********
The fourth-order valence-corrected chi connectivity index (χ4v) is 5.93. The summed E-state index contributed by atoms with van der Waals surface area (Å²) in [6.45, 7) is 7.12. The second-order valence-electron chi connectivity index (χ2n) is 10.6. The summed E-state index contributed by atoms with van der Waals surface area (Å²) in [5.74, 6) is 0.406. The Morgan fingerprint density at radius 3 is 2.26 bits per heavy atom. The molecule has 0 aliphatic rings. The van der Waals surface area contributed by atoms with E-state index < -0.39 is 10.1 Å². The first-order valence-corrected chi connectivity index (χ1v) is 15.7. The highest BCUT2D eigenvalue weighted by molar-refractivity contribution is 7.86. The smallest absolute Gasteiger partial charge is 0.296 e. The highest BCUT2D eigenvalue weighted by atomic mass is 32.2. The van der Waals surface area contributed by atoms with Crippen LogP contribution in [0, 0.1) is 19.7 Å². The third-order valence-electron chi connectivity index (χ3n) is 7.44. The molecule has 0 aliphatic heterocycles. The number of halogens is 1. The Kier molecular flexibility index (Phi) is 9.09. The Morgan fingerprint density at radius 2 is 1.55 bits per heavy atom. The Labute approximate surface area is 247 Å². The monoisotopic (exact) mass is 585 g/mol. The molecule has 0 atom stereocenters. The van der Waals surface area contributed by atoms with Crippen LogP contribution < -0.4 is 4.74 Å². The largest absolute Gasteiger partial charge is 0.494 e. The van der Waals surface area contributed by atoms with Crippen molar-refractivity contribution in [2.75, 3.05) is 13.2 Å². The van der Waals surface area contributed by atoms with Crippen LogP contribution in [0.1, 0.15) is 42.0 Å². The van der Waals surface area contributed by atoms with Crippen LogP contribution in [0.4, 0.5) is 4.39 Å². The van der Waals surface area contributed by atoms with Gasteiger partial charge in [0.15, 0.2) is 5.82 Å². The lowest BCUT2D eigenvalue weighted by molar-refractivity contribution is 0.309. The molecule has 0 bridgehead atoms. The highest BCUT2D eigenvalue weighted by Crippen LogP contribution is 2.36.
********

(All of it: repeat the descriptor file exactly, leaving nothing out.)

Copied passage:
The fourth-order valence-corrected chi connectivity index (χ4v) is 5.93. The summed E-state index contributed by atoms with van der Waals surface area (Å²) in [6.45, 7) is 7.12. The second-order valence-electron chi connectivity index (χ2n) is 10.6. The summed E-state index contributed by atoms with van der Waals surface area (Å²) in [5.74, 6) is 0.406. The Morgan fingerprint density at radius 3 is 2.26 bits per heavy atom. The molecule has 0 aliphatic rings. The van der Waals surface area contributed by atoms with E-state index < -0.39 is 10.1 Å². The first-order valence-corrected chi connectivity index (χ1v) is 15.7. The highest BCUT2D eigenvalue weighted by molar-refractivity contribution is 7.86. The smallest absolute Gasteiger partial charge is 0.296 e. The highest BCUT2D eigenvalue weighted by atomic mass is 32.2. The van der Waals surface area contributed by atoms with Crippen LogP contribution in [0, 0.1) is 19.7 Å². The third-order valence-electron chi connectivity index (χ3n) is 7.44. The molecule has 0 aliphatic heterocycles. The number of halogens is 1. The Kier molecular flexibility index (Phi) is 9.09. The Morgan fingerprint density at radius 2 is 1.55 bits per heavy atom. The Labute approximate surface area is 247 Å². The monoisotopic (exact) mass is 585 g/mol. The molecule has 0 atom stereocenters. The van der Waals surface area contributed by atoms with Crippen LogP contribution < -0.4 is 4.74 Å². The largest absolute Gasteiger partial charge is 0.494 e. The van der Waals surface area contributed by atoms with Crippen molar-refractivity contribution in [2.75, 3.05) is 13.2 Å². The van der Waals surface area contributed by atoms with Crippen LogP contribution in [0.1, 0.15) is 42.0 Å². The van der Waals surface area contributed by atoms with Crippen LogP contribution in [0.4, 0.5) is 4.39 Å². The van der Waals surface area contributed by atoms with Gasteiger partial charge in [0.15, 0.2) is 5.82 Å². The lowest BCUT2D eigenvalue weighted by molar-refractivity contribution is 0.309. The molecule has 0 bridgehead atoms. The highest BCUT2D eigenvalue weighted by Crippen LogP contribution is 2.36.